Finding God in the Appellate Brief: A Quick Follow-Up
My post on finding God in the appellate brief has garnered a bit of attention, some appreciative and some not (see the second comment). I did want to clarify what I meant by the reference to God, which seems to have upset some people. First, I am not claiming that good briefs are written by God or under some sort of divine inspiration. Nor am I suggesting that believers write better briefs than unbelievers. Both of these claims strike me as patently absurd. Rather, I wanted to point out that a well-written brief exhibits a kind of beauty, the beauty of reason. A well-played game of chess shows the same sort beauty. My point is that this beauty can be taken by the believer as a trace of the presence of God. Not, mind you, as evidence of God’s exclusive handiwork, nor as evidence of superior moral or even intellectual merit. Rather, it is simply another trace of divine beauty in the world. Put in other terms, the point of the post was not to claim special merit for religious lawyering (whatever that might look like), but rather to see in good lawyering — religious or not — some spiritual beauty.
The other purpose of the post, of course, was to drop a wholly gratuitous reference to Matthew Arnold.
UPDATE: Will Baude writes:
But, and I do mean this non-contentiously, why God, particularly?….
I had always taken the structural beauty of human creations (like the brief, the chess game, or the City of Chicago) to be evidence of the presence and the reason of Mankind. I suppose as an empirical matter this tends to be a circle– those who believe in God think beauty confirms their world while those who believe that the world is chaotic or manmade or whatever else find their own structural theories confirmed.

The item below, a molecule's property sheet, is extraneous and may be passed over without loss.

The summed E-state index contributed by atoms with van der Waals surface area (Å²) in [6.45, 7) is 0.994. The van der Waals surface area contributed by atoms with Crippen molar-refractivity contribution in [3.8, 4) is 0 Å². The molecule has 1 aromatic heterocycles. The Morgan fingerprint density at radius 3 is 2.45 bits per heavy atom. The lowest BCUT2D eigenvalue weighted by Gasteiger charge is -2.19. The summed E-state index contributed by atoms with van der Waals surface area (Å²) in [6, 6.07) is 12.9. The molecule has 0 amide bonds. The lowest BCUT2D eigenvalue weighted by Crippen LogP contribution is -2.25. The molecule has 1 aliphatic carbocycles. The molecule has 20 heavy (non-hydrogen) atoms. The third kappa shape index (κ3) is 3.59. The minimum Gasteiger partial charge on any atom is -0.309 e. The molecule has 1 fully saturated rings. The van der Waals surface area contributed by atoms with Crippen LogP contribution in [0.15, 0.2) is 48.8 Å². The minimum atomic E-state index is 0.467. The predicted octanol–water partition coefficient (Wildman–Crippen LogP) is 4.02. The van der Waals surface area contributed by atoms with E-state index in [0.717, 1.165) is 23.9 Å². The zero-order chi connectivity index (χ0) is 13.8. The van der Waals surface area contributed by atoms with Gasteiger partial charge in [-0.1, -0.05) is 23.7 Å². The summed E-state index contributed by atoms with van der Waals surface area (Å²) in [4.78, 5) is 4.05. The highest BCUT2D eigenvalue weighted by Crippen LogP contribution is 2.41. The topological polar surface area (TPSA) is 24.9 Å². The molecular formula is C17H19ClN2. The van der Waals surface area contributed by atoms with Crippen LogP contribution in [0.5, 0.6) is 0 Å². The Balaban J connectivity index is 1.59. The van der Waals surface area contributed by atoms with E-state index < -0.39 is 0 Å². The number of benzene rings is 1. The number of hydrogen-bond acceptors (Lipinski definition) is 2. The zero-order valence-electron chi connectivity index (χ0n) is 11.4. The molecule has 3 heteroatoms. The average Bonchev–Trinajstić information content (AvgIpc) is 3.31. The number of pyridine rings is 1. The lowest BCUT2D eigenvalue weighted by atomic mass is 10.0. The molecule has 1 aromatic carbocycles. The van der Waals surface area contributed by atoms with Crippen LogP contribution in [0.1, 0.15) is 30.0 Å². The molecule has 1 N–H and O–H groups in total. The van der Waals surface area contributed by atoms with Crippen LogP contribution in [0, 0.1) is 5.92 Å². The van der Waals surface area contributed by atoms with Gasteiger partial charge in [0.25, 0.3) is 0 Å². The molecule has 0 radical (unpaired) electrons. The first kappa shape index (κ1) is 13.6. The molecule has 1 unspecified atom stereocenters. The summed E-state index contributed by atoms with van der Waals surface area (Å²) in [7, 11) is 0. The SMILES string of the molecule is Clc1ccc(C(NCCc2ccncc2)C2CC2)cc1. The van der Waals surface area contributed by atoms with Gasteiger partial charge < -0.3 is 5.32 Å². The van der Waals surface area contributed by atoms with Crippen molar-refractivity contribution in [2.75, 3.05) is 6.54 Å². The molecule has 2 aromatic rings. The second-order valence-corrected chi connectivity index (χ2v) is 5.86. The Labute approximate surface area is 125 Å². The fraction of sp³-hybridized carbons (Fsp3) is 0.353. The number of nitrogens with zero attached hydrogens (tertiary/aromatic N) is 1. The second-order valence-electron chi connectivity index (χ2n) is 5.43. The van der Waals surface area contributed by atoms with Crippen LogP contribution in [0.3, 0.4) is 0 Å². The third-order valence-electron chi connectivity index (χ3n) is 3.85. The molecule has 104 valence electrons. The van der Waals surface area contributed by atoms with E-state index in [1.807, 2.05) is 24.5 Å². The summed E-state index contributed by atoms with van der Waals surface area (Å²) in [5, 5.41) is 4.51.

But what strikes me as odd about chess and the appellate brief is that these are unquestionably the handiwork of man (divinely inspired or not). It always made more sense to me when people took the existence of golden-ratio snail-shells, or certain quantum physical equations, etc., as evidence of some mystic order and orderer of the universe (right or wrong). But here, that explanation doesn’t even seem necessary. So why find God rather than Paul Clement?
A good point to which I have two quick responses. First, I don’t offer the appellate brief as evidence of God’s existence. I look at a glorious sunset, and I experience it as a manifestation of God’s majesty or power. I am not sure, however, that is necessarily compelling evidence of God’s existence to the skeptic. I am not interested in apologetics here.
Second, human reason can be seen as a manifestation of God’s reason. The brief is surely Paul Clement’s handiwork, but Clement — in turn — is God’s handiwork, or (to tweak the point slightly to make it more congruent with my Mormon theology) Clement’s reason is a god-like attribute. To look on Will Baude or his well-crafted arguments is to see God.